By Nick Hoult, of The Telegraph
As they lionised the Australian cricket captain on Saturday, broadcaster Channel 9 counted 23 different tics, fidgets and movements by Steve Smith as he stands at the crease.
That's almost one for every Test hundred he has scored.
Smith's innings — he was 229 not out at stumps on Saturday with his side 549-4 — added another layer to the Donald Bradman comparisons that have dominated the past few days.
Bradman too was unorthodox bringing his bat down in a "rotary" movement, starting at wide third slip before coming down straight.
Smith is similarly unique and blessed with incredible reflexes like Bradman, who famously trained his brain as a child by hitting a golf ball against a water tank with a stump.
More remarkable is the fact that for a modern player Smith rarely hits the ball in the air, just like the Don, cutting down risk and making him even harder to set fields against.
Mark Taylor, the former Australia captain, likened Smith's quirkiness to the golfer Jim Furyk whose swing was once described as an an octopus falling out of a tree. Smith has so many movements it looks like he has eight arms whirring around.
At one point during his double century Channel 9 interviewed Steve Smith's fiancée Dani. She revealed how she spends hours feeding the bowling machine in their garden as her partner's relentless pursuit of excellence creeps into their homelife.
At the Waca it was England feeding the bowling machine, with the setting on floaty medium pace, as Smith made them line up the deliveries in exactly where he wanted as he scored his first double hundred in Australia and 22nd Test century.
There was such an air of inevitability about it all. England backed off Smith from the moment he restarted his innings on 92 with only one slip, a deep point and a deep midwicket to their most potent bowler, James Anderson.
In Adelaide, England thought they had found a way of winding up Smith by being aggressive as soon as he came to the crease with ball, verbals and a field placings. Stationing Anderson, their most senior player, at short mid-on right in Smith's eyeline when he was non-striker rattled him and put him off his game, then the ball swung under the lights in the second innings. Smith made 40 and six.
But England were far more respectful in Perth. Their own late innings collapse took the wind out of them and on a pitch with no lateral movement they had nowhere to go with their lack of pace and a decent spinner once again exposed. By the time Anderson tried the wind up at short mid on again Smith was 127 and above it all.
This was the fastest of Smith's Test hundreds, coming off 138 balls and scored at will. He drove more than 50 runs through the covers and moved across to hit on the leg side when England threw it wider of off stump.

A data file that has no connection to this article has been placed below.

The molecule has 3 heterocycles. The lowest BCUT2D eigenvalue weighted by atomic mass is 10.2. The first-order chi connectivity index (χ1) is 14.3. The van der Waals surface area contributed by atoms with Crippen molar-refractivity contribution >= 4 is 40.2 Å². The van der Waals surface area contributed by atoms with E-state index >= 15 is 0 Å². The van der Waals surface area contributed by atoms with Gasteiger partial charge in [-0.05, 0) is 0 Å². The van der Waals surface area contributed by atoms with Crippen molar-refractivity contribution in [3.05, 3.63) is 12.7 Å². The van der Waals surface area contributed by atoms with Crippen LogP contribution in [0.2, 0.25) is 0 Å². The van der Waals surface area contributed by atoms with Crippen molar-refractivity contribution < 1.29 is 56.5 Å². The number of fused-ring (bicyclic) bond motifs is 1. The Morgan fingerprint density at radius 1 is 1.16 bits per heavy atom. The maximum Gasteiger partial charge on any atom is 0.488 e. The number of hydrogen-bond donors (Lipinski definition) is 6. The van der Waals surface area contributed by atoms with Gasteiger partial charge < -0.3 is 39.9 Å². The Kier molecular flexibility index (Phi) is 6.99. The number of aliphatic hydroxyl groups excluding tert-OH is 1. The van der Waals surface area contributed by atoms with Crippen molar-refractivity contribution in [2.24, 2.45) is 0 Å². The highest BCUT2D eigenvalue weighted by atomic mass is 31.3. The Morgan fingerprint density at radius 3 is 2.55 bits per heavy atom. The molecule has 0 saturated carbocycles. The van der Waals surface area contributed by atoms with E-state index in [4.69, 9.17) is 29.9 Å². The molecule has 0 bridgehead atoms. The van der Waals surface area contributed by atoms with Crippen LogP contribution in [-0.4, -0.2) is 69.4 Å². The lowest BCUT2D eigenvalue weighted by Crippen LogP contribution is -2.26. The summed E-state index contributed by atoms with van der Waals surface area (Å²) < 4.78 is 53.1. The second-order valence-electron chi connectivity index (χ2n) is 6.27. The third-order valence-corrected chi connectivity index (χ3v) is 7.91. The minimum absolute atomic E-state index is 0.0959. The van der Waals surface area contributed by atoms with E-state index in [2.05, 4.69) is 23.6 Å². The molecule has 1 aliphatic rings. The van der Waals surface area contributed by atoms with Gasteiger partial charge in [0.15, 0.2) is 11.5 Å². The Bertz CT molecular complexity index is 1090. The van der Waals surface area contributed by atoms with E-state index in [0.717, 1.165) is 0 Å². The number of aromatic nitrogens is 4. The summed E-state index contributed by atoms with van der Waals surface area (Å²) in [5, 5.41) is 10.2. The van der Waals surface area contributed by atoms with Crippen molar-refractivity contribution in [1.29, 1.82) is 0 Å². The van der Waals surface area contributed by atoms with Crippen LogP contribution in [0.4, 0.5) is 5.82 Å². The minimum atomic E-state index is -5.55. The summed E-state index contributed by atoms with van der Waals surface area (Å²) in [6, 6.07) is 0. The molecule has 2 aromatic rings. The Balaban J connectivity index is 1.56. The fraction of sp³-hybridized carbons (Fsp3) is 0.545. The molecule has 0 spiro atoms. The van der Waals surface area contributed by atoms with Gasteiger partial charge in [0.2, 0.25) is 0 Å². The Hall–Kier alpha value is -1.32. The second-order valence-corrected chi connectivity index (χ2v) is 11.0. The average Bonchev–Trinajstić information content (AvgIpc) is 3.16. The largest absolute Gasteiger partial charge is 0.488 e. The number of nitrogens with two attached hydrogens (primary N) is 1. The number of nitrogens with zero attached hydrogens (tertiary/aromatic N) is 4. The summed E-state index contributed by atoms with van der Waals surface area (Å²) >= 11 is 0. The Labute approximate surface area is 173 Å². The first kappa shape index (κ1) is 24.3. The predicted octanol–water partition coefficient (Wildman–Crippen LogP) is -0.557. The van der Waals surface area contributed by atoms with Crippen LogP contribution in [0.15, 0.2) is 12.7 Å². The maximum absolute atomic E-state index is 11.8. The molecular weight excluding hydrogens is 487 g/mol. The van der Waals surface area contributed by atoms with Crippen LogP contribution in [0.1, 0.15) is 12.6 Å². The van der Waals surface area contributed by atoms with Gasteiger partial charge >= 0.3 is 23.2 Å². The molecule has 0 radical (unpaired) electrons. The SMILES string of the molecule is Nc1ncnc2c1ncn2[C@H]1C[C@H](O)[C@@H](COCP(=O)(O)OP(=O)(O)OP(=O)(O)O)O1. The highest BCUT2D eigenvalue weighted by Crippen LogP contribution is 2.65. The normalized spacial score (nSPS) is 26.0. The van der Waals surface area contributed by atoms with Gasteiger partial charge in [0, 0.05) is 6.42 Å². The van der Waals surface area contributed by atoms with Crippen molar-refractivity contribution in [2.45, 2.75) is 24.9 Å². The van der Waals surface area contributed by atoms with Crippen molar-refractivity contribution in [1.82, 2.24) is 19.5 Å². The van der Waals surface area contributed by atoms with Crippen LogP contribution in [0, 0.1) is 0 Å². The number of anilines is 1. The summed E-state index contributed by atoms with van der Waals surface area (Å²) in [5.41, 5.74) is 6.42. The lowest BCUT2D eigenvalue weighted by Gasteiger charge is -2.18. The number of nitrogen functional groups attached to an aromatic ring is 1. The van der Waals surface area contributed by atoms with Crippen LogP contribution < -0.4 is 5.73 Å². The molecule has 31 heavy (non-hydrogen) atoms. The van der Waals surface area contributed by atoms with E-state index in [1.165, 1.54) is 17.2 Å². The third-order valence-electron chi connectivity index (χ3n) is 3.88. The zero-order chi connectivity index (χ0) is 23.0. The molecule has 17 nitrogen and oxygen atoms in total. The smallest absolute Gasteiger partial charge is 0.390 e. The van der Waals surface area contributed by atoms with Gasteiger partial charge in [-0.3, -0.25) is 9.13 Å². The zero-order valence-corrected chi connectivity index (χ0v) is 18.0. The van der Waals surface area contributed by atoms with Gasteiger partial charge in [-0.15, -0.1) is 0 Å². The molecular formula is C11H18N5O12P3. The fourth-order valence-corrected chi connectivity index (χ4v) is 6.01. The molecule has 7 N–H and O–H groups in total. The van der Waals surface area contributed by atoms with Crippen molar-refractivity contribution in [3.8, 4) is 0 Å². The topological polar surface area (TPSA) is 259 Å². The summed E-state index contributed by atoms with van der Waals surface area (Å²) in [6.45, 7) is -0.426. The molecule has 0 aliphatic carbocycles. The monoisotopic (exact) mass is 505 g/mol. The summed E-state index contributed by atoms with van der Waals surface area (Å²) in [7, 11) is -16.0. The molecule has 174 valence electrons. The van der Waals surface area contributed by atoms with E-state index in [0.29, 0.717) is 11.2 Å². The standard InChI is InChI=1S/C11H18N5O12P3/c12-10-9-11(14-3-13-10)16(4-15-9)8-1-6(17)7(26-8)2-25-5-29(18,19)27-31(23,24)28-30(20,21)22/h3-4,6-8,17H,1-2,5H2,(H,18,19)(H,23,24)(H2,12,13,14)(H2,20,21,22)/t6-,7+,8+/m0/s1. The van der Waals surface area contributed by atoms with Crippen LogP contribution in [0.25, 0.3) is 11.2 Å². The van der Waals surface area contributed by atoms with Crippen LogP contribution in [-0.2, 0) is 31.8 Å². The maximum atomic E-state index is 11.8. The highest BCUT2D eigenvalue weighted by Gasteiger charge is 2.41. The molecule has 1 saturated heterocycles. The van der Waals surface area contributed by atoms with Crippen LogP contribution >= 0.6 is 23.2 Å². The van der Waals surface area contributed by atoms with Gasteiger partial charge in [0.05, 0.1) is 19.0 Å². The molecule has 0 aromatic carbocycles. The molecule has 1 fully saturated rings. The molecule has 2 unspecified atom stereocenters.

When a desperate England resorted to bowling off-spin at both ends at the Waca it was a lowering of the English flag to half mast. When England played against Smith in Perth seven years ago they ridiculed him as the joker in the team. Nothing summed up how roles have been reversed more than when Smith said on Saturday night that "Dawid Malan was the pick of their spinners".
Smith became only the fifth Australian captain, one of course being Bradman, to have scored two Ashes double hundreds. His average at stumps on Saturday, 62.89, moved him into second place in Test history behind Bradman. His 22nd Test hundred came in his 59th Test match; only Bradman has done it more quickly for Australia (38).
This was Smith's 14th hundred as captain in his 29th Test. It took Bradman 24 Tests to score the same number.
Smith has ground England down in Perth and after such a beating it seems impossible to summon the aggression of Adelaide in Melbourne, where he averages 127, scoring a century in each of the last three Boxing Day Tests. Sydney is his home ground and set for an Ashes coronation with another Smith masterclass seemingly already written in the stars.
What is England's answer? For Bradman it was Bodyline. For Smith? Send your suggestions to Andrew Strauss, at Lord's.
At home, if England take Smith out of London, where pitches are slow and there is little seam and swing, they have his number. Smith averages just 24.08 in Ashes cricket at grounds in England outside the capital. Green tops, swinging balls and British Midland cities. That's how to get him out.
Perhaps the England & Wales Cricket Board has to be ruthless and strip the Oval and Lord's of Ashes Tests in 2019.